The convo that’s so hard to have with our kids

Carla McConnell by Carla McConnell
May 3rd, 2018

On International Women’s Day recently I had a very candid chat with my 8-year-old about the gender pay gap. She looked at me with absolute horror… “What do you mean women are paid less?!” I felt like I had let her in on a horrific secret about the world. What I didn’t say was – yes, as a woman you will be treated as less. Your workplace will make you feel less valid. You will feel less safe in the world and you will also be more likely to be subjected to rape, sexual assault, discrimination and domestic violence. I wanted to pick her up and wrap her in my arms and say ‘mummy will protect you’, but in my heart of hearts I know I can’t.

Domestic Violence and violence against women is one of those yucky topics that we just don’t talk about to our kids. DV is the leading cause of preventable deaths for women aged between 15-44 years old. That is an incredibly frightening statistic.  It is so hard for children to have any power or voice in a violent situation, so we need to prepare our kids for violence that they may face whether that be in the school yard, on the street, in intimate relationships or in our homes.

We spoke to Mel Thomas this week for the new podcast The Change Up brought to you by TOM Organic. Mel is a domestic violence survivor and talks to school kids about domestic violence and dealing with violent situations. She told us that statistics prove that boys thought overwhelmingly that if a drunk girl walked into a party on her own, that she was allowed to be assaulted.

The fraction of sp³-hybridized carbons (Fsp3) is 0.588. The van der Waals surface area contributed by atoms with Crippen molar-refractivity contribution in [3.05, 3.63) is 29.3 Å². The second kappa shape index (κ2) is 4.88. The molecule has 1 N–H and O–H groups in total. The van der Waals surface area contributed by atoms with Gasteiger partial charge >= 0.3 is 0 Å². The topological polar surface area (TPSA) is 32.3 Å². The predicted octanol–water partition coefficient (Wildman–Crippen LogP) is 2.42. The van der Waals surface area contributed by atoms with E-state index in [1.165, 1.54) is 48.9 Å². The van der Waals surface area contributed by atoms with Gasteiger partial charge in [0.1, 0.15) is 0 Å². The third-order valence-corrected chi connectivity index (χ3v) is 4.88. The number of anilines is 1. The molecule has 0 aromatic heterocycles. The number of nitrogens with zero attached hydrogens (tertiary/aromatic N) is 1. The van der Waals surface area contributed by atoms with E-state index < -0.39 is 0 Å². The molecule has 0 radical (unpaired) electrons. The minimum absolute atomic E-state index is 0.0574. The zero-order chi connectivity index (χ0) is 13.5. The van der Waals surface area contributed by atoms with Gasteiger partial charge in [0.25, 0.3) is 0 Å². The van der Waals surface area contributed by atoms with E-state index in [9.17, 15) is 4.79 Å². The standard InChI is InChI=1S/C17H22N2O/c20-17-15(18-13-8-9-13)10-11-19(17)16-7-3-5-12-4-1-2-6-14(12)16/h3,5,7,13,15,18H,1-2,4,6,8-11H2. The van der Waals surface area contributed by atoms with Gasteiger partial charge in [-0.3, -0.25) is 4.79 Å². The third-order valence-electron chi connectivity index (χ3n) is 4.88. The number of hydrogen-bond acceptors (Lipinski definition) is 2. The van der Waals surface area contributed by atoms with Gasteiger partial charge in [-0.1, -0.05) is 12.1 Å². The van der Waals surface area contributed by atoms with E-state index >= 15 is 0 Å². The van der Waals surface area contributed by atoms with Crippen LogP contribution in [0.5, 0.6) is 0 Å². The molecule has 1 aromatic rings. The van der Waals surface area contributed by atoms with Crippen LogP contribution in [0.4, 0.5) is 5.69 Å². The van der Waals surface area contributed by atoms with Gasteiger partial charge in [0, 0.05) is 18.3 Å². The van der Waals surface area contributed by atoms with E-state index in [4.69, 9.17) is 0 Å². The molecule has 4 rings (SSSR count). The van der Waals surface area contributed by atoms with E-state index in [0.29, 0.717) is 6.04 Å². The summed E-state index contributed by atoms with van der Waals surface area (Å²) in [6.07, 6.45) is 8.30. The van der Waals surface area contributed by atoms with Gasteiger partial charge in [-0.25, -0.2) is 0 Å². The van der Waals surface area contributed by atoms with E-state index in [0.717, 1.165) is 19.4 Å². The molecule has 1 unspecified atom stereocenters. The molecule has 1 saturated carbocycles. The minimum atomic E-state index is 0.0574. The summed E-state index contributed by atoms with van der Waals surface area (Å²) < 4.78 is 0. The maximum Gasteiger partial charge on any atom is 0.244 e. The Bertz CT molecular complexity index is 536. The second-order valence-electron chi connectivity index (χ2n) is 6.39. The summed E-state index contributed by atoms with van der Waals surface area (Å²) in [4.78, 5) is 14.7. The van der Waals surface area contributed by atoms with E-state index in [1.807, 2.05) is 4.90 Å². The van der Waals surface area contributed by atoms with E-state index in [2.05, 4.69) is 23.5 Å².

Mel was bought up in an extremely abusive home and went on to have abusive relationships. She now talks regularly to both school aged boys and girls about how to break the cycle of violence. Here are some of her recommendations about how to talk about violence to our kids.

Keeping communication open

Violence, particularly domestic violence, breeds in silence. Talking to your kids openly and creating a loving, open relationship where they can come to you when something is wrong is one of the greatest things we can do for them.

Role playing

Asking how kids would deal with a situation if they were in it. “If you were seeing someone threatened, what would you do?”

Instilling gender equality 

Teaching our sons that women are worthy of respect and equality through our words and actions. Also allowing boys to show vulnerability. We need to remove the stereotypical gender roles that boys and girls are taught about themselves in society.

Empowering your kids with self-respect

Both girls AND boys can be victims of violence. Teaching both boys and girls about self-respect and self-protection helps them to combat the control of violence.

Seek Support

If you are in a situation of domestic violence, seek help. Many kids witness and hear things even when we think they don’t. Tell a friend and reach out. It’s an overwhelmingly scary thing to do but there is more community help than you think.

We need to remember that we don’t need to scare our kids to talk about adult concepts. We teach our kids about road safety without showing them pictures of car crashes. Giving our kids the life skills that will help empower them and feel like their voice is heard is the best thing we can do to protect them from violence.